This Thanksgiving I am so grateful for land, soil, sun, aquifer, plants and animals; for our customers, for local restaurants, and for the La Grande Farmers’ Market; for our new barn, irrigation system, hoop house, farmstand, and deer fence; and especially for my parents, family, friends, neighbors, fellow farmers, and my community who made all possible.
This year folks have often recognized the success of the farm and business and congratulated me on my hard work. I sure appreciate folks’ compliments, but want to make it very clear this farm is a community project, not a solo one. It would be false advertising to say otherwise.
One year ago this farm was a marginal pasture. Since then we have put in a road to the farm, an excellent well, brought in 10 loads of soil and manure for terraced beds, put up a hoop house, installed a drip irrigation system, built a deer fence, constructed a barn and farm kitchen, installed a septic system, built a farmstand, developed a farmers’ market stand, and moved our tiny house to the farm. If you think this could be done by a single person, you’re insane!
But in our country we highly value entrepreneurial spirit, fierce independence, and the idea that anyone can boot strap their way up–alone. Farming attracted me because it seemed to fit this narrative. I have always liked to work independently and for myself; to see my own ideas made real; to do things my way. Even as a tiny kid my favorite saying was, “I do it myself!” and I would. But that meant I was often wearing red cowgirl boots on the wrong feet.
Every day of this growing season the independent boot strapping narrative was handily defeated by reality. Reality had only to roll its eyes, gesture at the work waiting in the fields that day and the boot straps would slink away to be chewed on by the dog. Many times a day I was calling on family, friends, friends of friends, neighbors, fellow growers, customers, and strangers (off and online) for advice, information, ideas, time, hands, strong backs. My mom was up working long days every day with me, planting, harvesting, weeding, pest controlling, back breaking. My dad and good friends and neighbors Sandy and Dick were basically on-call to help with everything from carpentry to weeding to irrigation blow outs to pest identification. My family, Michael and Chloe, spent every weekend at the farmers’ market with me. A few friends got random “help me I’m desperate for a tomato picker” calls and responded. Customers, friends, and strangers came out of the woodwork to help. Furthermore, I received a grant to construct the hoophouse and drip irrigation system from the Natural Resource Conservation Service and a low-interest loan from the Farm Services Agency to build the barn and septic system. In short, every structure, every plant, every idea on this farm and every dollar earned has the fingerprints of dozens of people in my family and community on it.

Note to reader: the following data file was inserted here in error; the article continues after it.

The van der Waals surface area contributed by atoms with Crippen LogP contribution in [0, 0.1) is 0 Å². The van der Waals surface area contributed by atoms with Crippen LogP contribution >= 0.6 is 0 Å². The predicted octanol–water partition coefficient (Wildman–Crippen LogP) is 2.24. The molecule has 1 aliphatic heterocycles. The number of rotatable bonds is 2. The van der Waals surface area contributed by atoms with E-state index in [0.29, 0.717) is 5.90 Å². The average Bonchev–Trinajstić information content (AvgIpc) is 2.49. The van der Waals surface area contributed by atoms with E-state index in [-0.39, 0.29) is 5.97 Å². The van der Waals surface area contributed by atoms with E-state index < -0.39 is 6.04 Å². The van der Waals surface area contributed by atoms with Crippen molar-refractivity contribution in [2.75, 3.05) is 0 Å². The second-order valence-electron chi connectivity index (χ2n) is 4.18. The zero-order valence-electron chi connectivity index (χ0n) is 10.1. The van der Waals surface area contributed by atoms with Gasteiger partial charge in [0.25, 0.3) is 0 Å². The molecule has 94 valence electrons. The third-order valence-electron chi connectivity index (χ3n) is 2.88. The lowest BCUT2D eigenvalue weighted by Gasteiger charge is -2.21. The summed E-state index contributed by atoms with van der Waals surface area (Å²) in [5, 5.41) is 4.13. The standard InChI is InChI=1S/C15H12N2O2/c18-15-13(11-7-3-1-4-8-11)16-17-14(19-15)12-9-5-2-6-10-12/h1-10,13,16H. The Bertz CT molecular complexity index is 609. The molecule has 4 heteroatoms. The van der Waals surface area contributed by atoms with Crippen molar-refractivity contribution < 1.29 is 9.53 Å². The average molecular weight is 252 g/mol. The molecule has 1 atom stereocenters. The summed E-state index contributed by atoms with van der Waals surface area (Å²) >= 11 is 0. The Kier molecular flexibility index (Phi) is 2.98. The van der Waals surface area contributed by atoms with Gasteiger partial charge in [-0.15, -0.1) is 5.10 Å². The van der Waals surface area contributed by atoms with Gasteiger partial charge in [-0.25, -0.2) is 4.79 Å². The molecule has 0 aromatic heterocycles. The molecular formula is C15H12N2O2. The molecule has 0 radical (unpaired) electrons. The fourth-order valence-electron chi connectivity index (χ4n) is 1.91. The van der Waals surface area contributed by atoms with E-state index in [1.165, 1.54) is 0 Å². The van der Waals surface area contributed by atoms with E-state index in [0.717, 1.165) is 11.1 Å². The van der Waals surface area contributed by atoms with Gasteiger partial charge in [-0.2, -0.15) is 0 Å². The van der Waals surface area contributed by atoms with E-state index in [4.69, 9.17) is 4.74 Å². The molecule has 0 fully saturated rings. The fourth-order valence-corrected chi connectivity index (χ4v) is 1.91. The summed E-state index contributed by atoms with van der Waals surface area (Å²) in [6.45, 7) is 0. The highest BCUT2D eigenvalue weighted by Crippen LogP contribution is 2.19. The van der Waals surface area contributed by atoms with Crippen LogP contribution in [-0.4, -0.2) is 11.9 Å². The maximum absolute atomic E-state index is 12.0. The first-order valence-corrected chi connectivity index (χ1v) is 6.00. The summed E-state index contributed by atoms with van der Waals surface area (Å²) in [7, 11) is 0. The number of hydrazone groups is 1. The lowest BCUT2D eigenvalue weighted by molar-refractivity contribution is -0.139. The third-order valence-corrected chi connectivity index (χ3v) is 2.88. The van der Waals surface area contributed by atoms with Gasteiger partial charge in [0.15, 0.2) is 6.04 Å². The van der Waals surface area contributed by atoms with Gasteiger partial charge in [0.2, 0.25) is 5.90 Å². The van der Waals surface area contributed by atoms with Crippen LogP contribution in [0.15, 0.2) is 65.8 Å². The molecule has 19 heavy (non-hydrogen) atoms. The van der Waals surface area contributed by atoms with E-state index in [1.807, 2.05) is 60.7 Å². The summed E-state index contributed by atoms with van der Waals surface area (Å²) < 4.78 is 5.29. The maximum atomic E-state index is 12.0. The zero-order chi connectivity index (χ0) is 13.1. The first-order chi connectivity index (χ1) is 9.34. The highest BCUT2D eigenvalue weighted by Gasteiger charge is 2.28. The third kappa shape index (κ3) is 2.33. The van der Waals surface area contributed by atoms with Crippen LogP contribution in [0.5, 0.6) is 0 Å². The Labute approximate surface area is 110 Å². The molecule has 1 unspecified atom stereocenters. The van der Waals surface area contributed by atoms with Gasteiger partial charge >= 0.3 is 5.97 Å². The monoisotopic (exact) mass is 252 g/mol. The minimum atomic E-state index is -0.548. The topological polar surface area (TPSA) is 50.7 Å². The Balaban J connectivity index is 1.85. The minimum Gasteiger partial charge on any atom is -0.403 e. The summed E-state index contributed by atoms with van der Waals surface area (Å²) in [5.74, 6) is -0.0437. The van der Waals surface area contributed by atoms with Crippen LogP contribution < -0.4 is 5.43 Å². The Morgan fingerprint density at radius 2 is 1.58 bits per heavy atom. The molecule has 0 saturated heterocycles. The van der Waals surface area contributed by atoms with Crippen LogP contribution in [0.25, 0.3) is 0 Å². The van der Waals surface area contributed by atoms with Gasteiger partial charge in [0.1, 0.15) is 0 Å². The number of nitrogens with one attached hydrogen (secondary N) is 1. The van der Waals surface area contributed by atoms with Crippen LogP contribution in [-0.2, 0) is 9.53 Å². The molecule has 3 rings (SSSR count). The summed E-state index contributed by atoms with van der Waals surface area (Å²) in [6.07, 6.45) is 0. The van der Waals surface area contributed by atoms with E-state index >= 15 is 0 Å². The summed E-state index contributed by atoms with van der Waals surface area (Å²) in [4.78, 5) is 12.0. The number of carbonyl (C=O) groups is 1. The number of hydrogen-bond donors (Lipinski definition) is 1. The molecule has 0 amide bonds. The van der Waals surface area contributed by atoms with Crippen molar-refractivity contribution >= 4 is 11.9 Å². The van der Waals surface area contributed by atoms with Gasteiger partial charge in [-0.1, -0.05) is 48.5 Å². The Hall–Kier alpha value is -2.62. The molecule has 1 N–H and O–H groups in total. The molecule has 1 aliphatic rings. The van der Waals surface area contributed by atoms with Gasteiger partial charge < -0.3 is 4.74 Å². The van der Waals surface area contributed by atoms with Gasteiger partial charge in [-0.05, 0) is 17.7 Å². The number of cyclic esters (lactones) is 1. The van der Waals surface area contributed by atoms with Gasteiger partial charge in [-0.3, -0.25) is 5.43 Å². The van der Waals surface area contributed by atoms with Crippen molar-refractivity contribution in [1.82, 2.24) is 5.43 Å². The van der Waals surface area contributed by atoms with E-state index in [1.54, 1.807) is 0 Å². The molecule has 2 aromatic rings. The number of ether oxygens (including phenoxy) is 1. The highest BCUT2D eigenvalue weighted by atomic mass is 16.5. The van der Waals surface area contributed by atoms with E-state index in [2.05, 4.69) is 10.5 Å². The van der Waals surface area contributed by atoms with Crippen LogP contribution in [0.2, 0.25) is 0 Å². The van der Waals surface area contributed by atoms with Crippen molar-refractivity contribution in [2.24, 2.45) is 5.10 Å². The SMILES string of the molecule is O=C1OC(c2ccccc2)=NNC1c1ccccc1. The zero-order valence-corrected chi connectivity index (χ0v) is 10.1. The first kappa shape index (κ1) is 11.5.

This farm and this year have taught me to freely ask for help and advice, to ask questions and be open to suggestions in a way I never have been. I still have a long way to go. My independent nature made accepting help and asking for it a challenge. But my pride is easily overcome by the grounding, comfortable and joyful feeling of complete interconnectedness. It is shrunk by the deep feeling of safety and gratitude I have knowing I have access to well of friends, wisdom, help, and love. I’ve come to find out that being prideful and fiercely independent isn’t as great as getting things accomplished together and wearing your red boots on the right feet.